In the Sermon on the Mount, Jesus teaches us:
You have heard how it was said, You will love your neighbor and hate your enemy. But I say this to you, love your enemies and pray for those who persecute you; so that you may be children of your Father in heaven, for he causes his sun to rise on the bad as well as the good, and sends down rain to fall on the upright and the wicked alike.
Mt 5: 43-45 (NJB).
All persons possess human dignity
All persons are made in the image of God
The most evil person remains a person made in the image of God and possessing human dignity. Indeed, a person is responsible for his or her sin precisely because he or she possesses human dignity and freedom. Reconciliatio et paenitentia ¶ 16. That explains why Jesus commands us to love our enemies and to pray for our persecutors.
Human dignity is the context in which Saint Pope John Paul II urges us to consider the death penalty. He says:
Public authority must redress the violation of personal and social rights by imposing on the offender an adequate punishment for the crime, as a condition for the offender to regain the exercise of his or her freedom. In this way authority also fulfils the purpose of defending public order and ensuring people’s safety, while at the same time offering the offender an incentive and help to change his or her behaviour and be rehabilitated.
It is clear that, for these purposes to be achieved, the nature and extent of the punishment must be carefully evaluated and decided upon, and ought not go to the extreme of executing the offender except in cases of absolute necessity: in other words, when it would not be possible otherwise to defend society. Today however, as a result of steady improvements in the organization of the penal system, such cases are very rare, if not practically non-existent.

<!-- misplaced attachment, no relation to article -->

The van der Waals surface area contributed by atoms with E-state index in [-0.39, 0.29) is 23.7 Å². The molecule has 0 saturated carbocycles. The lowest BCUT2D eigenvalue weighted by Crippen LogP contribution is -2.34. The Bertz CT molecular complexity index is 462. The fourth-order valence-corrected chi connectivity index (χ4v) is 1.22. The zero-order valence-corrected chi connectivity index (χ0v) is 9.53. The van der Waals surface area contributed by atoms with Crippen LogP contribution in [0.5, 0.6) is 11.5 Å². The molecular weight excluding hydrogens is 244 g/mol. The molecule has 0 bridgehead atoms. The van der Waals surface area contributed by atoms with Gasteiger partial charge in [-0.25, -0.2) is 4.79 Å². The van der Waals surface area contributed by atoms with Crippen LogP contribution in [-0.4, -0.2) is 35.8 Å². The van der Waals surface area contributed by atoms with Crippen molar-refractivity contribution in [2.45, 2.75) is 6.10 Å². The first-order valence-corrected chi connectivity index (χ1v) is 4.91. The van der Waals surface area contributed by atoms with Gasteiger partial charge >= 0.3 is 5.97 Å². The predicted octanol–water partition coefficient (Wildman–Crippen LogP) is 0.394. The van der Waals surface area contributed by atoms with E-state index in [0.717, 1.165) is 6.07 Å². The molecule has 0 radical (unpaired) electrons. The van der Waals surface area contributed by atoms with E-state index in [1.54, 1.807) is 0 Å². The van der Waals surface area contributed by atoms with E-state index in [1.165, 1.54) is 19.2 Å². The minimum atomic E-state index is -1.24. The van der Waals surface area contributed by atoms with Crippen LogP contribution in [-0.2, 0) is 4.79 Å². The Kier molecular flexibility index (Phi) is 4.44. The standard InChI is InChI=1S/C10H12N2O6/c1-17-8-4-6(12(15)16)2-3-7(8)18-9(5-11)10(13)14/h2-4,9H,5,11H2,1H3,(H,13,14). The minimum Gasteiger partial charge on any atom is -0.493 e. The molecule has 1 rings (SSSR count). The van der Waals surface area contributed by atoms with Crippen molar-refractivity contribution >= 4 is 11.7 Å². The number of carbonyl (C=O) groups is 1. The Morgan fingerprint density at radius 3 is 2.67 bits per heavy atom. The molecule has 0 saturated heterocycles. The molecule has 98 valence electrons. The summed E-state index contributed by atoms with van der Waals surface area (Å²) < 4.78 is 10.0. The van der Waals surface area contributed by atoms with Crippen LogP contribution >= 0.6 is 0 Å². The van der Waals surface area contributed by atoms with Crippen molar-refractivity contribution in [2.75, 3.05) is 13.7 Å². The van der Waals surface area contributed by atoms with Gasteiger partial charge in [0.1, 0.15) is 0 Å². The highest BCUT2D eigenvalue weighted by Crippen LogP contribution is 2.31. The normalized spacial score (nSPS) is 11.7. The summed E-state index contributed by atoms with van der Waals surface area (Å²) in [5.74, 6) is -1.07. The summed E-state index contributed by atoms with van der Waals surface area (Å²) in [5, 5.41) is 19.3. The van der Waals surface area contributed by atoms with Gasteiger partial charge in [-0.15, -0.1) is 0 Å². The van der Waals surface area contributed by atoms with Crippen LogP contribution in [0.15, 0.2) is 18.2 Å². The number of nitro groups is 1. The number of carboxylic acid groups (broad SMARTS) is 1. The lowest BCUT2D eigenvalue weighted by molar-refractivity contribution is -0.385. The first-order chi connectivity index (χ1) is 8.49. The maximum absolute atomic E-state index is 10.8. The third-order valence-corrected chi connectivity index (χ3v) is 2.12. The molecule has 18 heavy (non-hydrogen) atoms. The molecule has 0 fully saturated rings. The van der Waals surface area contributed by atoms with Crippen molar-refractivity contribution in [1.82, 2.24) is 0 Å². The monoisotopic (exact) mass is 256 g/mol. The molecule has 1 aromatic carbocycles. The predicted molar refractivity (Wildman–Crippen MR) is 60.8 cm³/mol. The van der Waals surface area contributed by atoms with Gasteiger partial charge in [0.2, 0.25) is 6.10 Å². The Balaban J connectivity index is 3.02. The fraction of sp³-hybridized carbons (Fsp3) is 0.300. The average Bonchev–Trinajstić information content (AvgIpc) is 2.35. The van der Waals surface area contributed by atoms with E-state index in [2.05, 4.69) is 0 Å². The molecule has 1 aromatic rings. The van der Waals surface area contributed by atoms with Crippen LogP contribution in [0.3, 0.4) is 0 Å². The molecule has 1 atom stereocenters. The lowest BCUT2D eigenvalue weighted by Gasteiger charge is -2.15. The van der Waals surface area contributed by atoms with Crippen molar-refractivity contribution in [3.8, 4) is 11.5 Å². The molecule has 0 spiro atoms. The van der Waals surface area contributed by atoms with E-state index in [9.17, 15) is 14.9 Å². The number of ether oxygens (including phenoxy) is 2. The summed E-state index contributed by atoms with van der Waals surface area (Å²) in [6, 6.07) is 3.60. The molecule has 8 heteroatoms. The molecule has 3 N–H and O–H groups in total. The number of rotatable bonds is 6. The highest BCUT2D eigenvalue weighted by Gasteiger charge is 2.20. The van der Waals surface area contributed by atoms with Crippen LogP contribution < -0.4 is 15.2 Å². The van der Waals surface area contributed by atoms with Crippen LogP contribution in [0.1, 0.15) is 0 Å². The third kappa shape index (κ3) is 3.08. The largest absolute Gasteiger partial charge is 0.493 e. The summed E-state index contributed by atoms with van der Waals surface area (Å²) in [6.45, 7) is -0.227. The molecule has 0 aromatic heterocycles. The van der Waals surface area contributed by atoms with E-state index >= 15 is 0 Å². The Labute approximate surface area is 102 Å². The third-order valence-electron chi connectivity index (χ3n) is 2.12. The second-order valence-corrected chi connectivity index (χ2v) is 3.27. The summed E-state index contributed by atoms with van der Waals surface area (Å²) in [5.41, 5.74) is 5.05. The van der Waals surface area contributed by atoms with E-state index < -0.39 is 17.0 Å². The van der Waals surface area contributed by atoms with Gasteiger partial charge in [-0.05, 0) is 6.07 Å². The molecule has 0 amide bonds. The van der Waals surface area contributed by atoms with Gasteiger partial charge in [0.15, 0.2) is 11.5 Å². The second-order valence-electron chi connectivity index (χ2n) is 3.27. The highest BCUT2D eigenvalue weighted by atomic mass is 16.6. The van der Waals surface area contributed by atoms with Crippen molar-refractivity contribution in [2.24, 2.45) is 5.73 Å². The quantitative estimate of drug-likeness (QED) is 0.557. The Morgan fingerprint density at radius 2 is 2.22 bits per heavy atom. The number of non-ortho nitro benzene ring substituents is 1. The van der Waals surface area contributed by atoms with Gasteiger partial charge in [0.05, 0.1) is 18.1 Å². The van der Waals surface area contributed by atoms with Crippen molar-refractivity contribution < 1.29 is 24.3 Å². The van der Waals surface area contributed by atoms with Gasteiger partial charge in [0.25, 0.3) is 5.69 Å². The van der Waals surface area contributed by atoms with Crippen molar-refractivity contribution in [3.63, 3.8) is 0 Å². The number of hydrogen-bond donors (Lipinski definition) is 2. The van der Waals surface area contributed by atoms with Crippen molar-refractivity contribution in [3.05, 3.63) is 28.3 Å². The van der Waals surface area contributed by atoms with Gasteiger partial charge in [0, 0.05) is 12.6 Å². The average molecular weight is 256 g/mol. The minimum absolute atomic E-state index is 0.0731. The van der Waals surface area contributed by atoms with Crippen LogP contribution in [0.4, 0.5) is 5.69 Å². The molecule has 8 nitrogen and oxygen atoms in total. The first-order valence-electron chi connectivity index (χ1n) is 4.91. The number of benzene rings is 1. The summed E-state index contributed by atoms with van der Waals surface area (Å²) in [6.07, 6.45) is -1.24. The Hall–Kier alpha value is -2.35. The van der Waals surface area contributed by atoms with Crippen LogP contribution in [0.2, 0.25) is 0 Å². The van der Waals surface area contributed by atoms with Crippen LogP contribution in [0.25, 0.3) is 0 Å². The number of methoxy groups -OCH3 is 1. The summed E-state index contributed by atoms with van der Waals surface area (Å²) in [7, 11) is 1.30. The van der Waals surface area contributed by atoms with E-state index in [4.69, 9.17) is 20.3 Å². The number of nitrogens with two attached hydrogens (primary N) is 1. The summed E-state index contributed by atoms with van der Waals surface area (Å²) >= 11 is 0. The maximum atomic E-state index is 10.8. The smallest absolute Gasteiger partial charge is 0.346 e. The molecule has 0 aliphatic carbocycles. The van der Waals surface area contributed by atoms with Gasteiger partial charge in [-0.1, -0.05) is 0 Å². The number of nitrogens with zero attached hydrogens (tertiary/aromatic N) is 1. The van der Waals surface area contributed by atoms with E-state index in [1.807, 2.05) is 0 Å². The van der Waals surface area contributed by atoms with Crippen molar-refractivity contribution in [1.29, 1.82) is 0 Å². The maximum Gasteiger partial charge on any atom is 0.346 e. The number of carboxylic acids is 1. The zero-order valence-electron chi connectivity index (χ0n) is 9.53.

Evangelium vitae ¶ 56.
God shows mercy to evildoers
We should at least be wary of taking a life even of a murderer. When Cain murdered his brother Abel out of jealousy, Yahweh declared: “Listen! Your brother’s blood is crying out to me from the ground.” But Yahweh did not take Cain’s life in retribution. Cain’s punishment was exile, not death. In fact, Yahweh took steps to protect Cain’s life. Cain exclaimed, “Why, whoever comes across me will kill me!” To this, Yahweh responded: “Very well, then, … whoever kills Cain will suffer a sevenfold vengeance.” Then Yahweh put on mark on Cain so that no one would kill him. Gn 4: 10-15 (NJB). If God shows mercy to one who murders his brother, should we not do likewise?
The bishops call for the end of the death penalty in the United States
Since 1974, the bishops of the United States have opposed the death penalty. A Culture of Life and the Penalty of Death, issued in 2005, is their most significant statement on the subject. In it, the bishops say that “it is time for our nation to abandon the illusion that we can protect life by taking life.” Ten years later, the chairmen of the bishops’ committees on pro-life activities and on domestic justice and human development asked all people of good will to work for the end of the death penalty. They said:
1. Pray for victims of crime, those facing execution, and those working in the criminal justice system;
2. Reach out to the families of those affected by violent crime by bringing Christ’s love and compassion;
3. Learn about the Church’s teaching on capital punishment and educate others in this vital area of concern;
4. Advocate for better public policies to protect society and end the use of the death penalty.
Many people in this country who have supported the death penalty are reconsidering their position. It is a difficult question. Persons who commit murder and other heinous crimes should receive appropriate punishment. And victims of their crimes, including the victims’ loved ones, must be respected and safeguarded. But if we take seriously our faith in the human dignity of each person, we need to prayerfully look at this issue in light of Jesus’s words in tomorrow’s Gospel: Love your enemies. Pray for those who persecute you.